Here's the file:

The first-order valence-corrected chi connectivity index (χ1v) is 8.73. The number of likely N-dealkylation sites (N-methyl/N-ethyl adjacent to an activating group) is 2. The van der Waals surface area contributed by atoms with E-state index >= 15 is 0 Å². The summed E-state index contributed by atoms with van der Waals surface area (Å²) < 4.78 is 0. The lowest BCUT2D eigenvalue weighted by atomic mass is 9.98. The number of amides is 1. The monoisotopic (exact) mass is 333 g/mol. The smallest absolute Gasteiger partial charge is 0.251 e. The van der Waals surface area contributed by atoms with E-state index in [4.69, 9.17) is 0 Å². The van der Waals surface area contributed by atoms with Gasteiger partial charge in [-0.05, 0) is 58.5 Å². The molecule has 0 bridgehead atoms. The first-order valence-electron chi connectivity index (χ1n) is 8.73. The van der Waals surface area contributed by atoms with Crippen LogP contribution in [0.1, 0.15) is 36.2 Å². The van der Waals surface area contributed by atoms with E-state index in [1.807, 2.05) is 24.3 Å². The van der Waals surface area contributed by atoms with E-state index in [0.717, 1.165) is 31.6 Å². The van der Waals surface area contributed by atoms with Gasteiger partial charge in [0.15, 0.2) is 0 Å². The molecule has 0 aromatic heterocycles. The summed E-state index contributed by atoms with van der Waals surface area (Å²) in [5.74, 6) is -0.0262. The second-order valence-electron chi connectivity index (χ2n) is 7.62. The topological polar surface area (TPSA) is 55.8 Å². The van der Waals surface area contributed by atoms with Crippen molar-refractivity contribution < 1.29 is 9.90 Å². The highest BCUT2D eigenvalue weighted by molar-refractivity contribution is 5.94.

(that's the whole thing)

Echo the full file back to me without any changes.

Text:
The first-order valence-corrected chi connectivity index (χ1v) is 8.73. The number of likely N-dealkylation sites (N-methyl/N-ethyl adjacent to an activating group) is 2. The van der Waals surface area contributed by atoms with E-state index >= 15 is 0 Å². The summed E-state index contributed by atoms with van der Waals surface area (Å²) < 4.78 is 0. The lowest BCUT2D eigenvalue weighted by atomic mass is 9.98. The number of amides is 1. The monoisotopic (exact) mass is 333 g/mol. The smallest absolute Gasteiger partial charge is 0.251 e. The van der Waals surface area contributed by atoms with E-state index in [4.69, 9.17) is 0 Å². The van der Waals surface area contributed by atoms with Gasteiger partial charge in [-0.05, 0) is 58.5 Å². The molecule has 0 bridgehead atoms. The first-order valence-electron chi connectivity index (χ1n) is 8.73. The van der Waals surface area contributed by atoms with Crippen LogP contribution in [0.1, 0.15) is 36.2 Å². The van der Waals surface area contributed by atoms with E-state index in [1.807, 2.05) is 24.3 Å². The van der Waals surface area contributed by atoms with E-state index in [0.717, 1.165) is 31.6 Å². The van der Waals surface area contributed by atoms with Gasteiger partial charge in [0.15, 0.2) is 0 Å². The molecule has 0 aromatic heterocycles. The summed E-state index contributed by atoms with van der Waals surface area (Å²) in [5.74, 6) is -0.0262. The second-order valence-electron chi connectivity index (χ2n) is 7.62. The topological polar surface area (TPSA) is 55.8 Å². The van der Waals surface area contributed by atoms with Crippen molar-refractivity contribution < 1.29 is 9.90 Å². The highest BCUT2D eigenvalue weighted by molar-refractivity contribution is 5.94.